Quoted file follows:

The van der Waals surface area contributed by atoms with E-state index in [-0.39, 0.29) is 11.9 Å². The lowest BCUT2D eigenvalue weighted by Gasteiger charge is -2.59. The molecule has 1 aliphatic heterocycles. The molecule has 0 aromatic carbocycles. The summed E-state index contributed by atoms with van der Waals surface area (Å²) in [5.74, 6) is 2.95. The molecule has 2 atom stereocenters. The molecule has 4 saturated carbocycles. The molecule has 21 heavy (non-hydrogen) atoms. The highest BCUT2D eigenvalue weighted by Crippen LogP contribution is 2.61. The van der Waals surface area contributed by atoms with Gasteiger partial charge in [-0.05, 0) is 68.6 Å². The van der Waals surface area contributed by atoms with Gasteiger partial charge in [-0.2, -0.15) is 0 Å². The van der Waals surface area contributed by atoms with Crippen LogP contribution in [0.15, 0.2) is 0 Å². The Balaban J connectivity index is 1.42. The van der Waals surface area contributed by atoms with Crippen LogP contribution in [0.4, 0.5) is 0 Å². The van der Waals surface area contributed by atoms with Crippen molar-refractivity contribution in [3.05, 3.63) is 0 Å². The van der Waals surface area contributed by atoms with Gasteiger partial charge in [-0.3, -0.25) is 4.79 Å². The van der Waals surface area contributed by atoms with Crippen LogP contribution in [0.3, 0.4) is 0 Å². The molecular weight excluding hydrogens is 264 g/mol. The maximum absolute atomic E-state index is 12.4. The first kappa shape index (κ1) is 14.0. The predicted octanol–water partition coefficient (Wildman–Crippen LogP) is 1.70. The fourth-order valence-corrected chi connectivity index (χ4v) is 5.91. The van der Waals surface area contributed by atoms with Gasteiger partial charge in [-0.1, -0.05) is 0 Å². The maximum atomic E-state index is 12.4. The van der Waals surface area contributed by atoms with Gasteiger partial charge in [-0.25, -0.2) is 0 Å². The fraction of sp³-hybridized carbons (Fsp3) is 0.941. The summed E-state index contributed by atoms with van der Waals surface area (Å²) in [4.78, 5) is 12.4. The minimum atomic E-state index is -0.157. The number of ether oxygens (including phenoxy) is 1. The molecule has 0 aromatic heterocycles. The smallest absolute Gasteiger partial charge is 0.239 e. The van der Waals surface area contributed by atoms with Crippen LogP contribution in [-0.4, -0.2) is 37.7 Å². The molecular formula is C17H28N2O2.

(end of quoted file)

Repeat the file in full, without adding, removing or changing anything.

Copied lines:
The van der Waals surface area contributed by atoms with E-state index in [-0.39, 0.29) is 11.9 Å². The lowest BCUT2D eigenvalue weighted by Gasteiger charge is -2.59. The molecule has 1 aliphatic heterocycles. The molecule has 0 aromatic carbocycles. The summed E-state index contributed by atoms with van der Waals surface area (Å²) in [5.74, 6) is 2.95. The molecule has 2 atom stereocenters. The molecule has 4 saturated carbocycles. The molecule has 21 heavy (non-hydrogen) atoms. The highest BCUT2D eigenvalue weighted by Crippen LogP contribution is 2.61. The van der Waals surface area contributed by atoms with Gasteiger partial charge in [-0.05, 0) is 68.6 Å². The van der Waals surface area contributed by atoms with Gasteiger partial charge in [-0.2, -0.15) is 0 Å². The van der Waals surface area contributed by atoms with Crippen LogP contribution in [0.15, 0.2) is 0 Å². The Balaban J connectivity index is 1.42. The van der Waals surface area contributed by atoms with Crippen LogP contribution in [0.4, 0.5) is 0 Å². The van der Waals surface area contributed by atoms with Crippen molar-refractivity contribution in [3.05, 3.63) is 0 Å². The van der Waals surface area contributed by atoms with Gasteiger partial charge in [-0.3, -0.25) is 4.79 Å². The van der Waals surface area contributed by atoms with Crippen LogP contribution in [0.3, 0.4) is 0 Å². The molecular weight excluding hydrogens is 264 g/mol. The maximum absolute atomic E-state index is 12.4. The first kappa shape index (κ1) is 14.0. The predicted octanol–water partition coefficient (Wildman–Crippen LogP) is 1.70. The fourth-order valence-corrected chi connectivity index (χ4v) is 5.91. The van der Waals surface area contributed by atoms with Gasteiger partial charge in [-0.1, -0.05) is 0 Å². The maximum atomic E-state index is 12.4. The van der Waals surface area contributed by atoms with Gasteiger partial charge in [-0.25, -0.2) is 0 Å². The fraction of sp³-hybridized carbons (Fsp3) is 0.941. The summed E-state index contributed by atoms with van der Waals surface area (Å²) in [4.78, 5) is 12.4. The minimum atomic E-state index is -0.157. The number of ether oxygens (including phenoxy) is 1. The molecule has 0 aromatic heterocycles. The smallest absolute Gasteiger partial charge is 0.239 e. The van der Waals surface area contributed by atoms with Crippen LogP contribution in [-0.4, -0.2) is 37.7 Å². The molecular formula is C17H28N2O2.